Upstream Massachusetts: Progress During the Pandemic

A national report from The Guttmacher Institute revealed that one-third of women want to delay pregnancy due to the pandemic and the financial and social insecurity it has bought into their lives. The same proportion of women (one-third) also had trouble accessing birth control and other sexual and reproductive health services because of the pandemic. In this context, access to contraceptive care feels more essential than ever.

Throughout the pandemic, we all have adapted how we work, how we serve patients, and how we care for our communities. Our health center partners have worked hard to continue seeing patients and ensuring access to care. At Upstream, we too have shifted how we deliver our program.

Currently, all of our training and technical assistance is conducted virtually. We know that virtual programming is incredibly hard to do well. We also know that our partners need a program model that is both nimble and effective — and we’re committed to delivering both. Today I’m pleased to share some early results that demonstrate the impact we’re having amidst the pandemic.


As noted above, pregnancy desires and intentions have been evolving rapidly as a result of the pandemic. This context reinforces the importance of screening for pregnancy intention. Integrating a Pregnancy Intention Screening Question [PISQ] is a key component of our work – it unlocks a patient-centered discussion between the patient and provider and opens the door for contraceptive counseling in a primary care setting.

Two of our health center partners have been able to increase their screening for pregnancy intention during the pandemic. With the help of Upstream trainings that occurred just before quarantine started, the Community Health Center of Franklin County and Harvard Street Neighborhood Health Center were able to improve their workflows and increase the frequency with which they ask patients if and when they plan to become pregnant as a routine part of patient care. Notably, the changes they made early in 2020 have been sustained throughout the last several months:

GRAPH: Pregnancy Intention Screening During COVID-19

The Upstream training helped to reinforce for our support staff and clinicians the importance of posing a Pregnancy Intention Screening Question [PISQ] to all patients of reproductive age at least once per year – it’s a matter of patient choice. Our PISQ reporting rates have continued to climb this spring, despite the challenges of the pandemic, and we have continued providing essential contraceptive care to our patients across the board.”

— Dr. Christopher Zimmerman, Medical Director, Harvard Street Neighborhood Health Center

These encouraging early results reinforce the power of centering pregnancy intention on a patient’s choice and desires. We are thrilled to see the sustained commitment of these partners and so many others working to support contraceptive access in these challenging times.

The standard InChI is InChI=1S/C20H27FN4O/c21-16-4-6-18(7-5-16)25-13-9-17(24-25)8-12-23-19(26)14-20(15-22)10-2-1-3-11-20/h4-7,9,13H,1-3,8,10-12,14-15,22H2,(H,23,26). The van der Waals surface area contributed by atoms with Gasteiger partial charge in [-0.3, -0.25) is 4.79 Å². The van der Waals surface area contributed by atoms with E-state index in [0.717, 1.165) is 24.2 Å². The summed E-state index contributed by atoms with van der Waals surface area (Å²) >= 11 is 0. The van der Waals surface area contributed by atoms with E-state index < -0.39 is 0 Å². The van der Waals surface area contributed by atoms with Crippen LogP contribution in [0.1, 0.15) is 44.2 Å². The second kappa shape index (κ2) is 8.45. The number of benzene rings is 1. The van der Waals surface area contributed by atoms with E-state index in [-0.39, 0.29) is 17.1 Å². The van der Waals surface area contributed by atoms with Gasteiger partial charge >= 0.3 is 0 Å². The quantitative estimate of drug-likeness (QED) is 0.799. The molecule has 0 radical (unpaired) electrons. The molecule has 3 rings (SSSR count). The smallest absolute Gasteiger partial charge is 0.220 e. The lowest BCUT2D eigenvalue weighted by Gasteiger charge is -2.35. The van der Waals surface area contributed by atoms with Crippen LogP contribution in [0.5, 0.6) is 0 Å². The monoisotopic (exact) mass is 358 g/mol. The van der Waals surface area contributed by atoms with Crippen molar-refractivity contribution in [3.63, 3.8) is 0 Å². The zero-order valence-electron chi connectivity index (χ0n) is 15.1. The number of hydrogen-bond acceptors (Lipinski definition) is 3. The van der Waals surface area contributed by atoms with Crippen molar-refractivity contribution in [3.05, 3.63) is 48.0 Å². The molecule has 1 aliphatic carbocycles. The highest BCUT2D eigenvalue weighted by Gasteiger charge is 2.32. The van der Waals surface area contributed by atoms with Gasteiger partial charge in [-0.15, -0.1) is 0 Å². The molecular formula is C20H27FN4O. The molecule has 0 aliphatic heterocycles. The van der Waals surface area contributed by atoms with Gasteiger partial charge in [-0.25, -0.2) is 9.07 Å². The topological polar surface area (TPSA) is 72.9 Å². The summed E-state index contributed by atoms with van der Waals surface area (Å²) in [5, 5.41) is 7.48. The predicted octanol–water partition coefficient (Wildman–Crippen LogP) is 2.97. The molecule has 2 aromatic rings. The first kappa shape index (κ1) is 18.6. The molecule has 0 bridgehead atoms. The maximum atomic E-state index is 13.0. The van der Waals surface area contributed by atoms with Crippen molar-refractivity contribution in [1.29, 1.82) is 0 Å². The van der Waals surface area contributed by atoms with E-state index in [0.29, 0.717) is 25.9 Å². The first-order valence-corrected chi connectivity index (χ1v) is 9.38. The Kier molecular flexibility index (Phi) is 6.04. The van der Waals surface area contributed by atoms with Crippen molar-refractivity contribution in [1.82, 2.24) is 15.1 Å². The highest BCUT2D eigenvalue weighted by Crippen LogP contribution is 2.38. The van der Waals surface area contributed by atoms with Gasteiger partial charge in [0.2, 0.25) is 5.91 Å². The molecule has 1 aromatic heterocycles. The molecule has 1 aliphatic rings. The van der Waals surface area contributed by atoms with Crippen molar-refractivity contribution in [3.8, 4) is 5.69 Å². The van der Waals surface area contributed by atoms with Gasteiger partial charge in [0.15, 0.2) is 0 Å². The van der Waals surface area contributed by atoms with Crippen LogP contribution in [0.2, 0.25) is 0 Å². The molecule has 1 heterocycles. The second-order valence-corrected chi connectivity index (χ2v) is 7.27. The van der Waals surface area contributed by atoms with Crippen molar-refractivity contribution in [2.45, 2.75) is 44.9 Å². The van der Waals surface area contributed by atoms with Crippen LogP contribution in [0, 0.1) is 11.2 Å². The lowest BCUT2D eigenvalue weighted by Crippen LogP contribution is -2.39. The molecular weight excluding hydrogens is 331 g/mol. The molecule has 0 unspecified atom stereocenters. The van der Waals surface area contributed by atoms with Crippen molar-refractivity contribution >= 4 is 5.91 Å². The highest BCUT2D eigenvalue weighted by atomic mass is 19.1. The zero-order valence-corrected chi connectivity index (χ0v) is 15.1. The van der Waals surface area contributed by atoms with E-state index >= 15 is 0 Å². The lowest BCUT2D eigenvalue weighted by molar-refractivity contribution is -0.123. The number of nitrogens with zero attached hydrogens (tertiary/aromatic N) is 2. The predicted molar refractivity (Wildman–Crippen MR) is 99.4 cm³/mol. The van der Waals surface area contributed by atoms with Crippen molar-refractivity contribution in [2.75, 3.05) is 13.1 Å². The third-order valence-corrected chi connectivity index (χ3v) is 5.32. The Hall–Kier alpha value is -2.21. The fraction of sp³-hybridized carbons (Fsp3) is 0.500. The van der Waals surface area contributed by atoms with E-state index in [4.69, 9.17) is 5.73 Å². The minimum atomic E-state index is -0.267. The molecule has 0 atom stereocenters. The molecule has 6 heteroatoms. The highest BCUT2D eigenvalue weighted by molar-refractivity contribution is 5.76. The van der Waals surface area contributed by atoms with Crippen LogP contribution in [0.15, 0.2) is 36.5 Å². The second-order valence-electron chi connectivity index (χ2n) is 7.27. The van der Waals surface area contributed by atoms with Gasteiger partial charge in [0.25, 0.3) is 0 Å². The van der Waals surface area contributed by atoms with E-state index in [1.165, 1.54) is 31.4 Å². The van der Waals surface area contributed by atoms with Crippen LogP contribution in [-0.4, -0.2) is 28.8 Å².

Earlier this year, we pivoted to a virtual training model. Since Upstream’s start, our high-touch, in-person training has been a key component of our program, and we were concerned about how a pivot to virtual delivery during the pandemic would affect our work. Would our partners find the virtual training as effective? Would they remain as engaged?

Relying on data about our trainings has provided us with real time insights into what’s working, and where we can do better. When Upstream examined data across 24 in-person and virtual trainings, we found comparable increases in knowledge scores for both clinicians and support staff.

Chart: Virtual Training - Average Knowledge Score
The Average Knowledge Score is an aggregate value commonly used as a quick assessment of training. This score covers three knowledge areas: contraceptive methods, patient eligibility for IUD placements, and best practices in contraceptive counseling.

The virtual trainings also resulted in the same or increased levels of self-reported understanding and confidence for clinicians across two additional measures: providing contraceptive counseling, and asking and responding to pregnancy intention screening questions (PISQ).

GRAPH: Clinician Understanding

Even with these promising results, challenges remain – for example, currently there are no effective replacements for hands-on clinical training on placing IUDs and implants. Still, we’re pleased that our initial efforts to provide flexible and effective virtual trainings are achieving the desired results, and we’re committed to continuing to improve.

During the pandemic, we’ve worked hard to develop a virtual program model effective for both training and technical assistance, and we’re delighted to see these early signs of progress. Ultimately, this transition to virtual programming means our work is more flexible than before, and we hope it means we can work with even more partners to support patients achieving their own goals of becoming pregnant only if and when they want to.

Our team is grateful to have partners working diligently to provide the best patient-centered care possible, and we will continue to support them every way we can.

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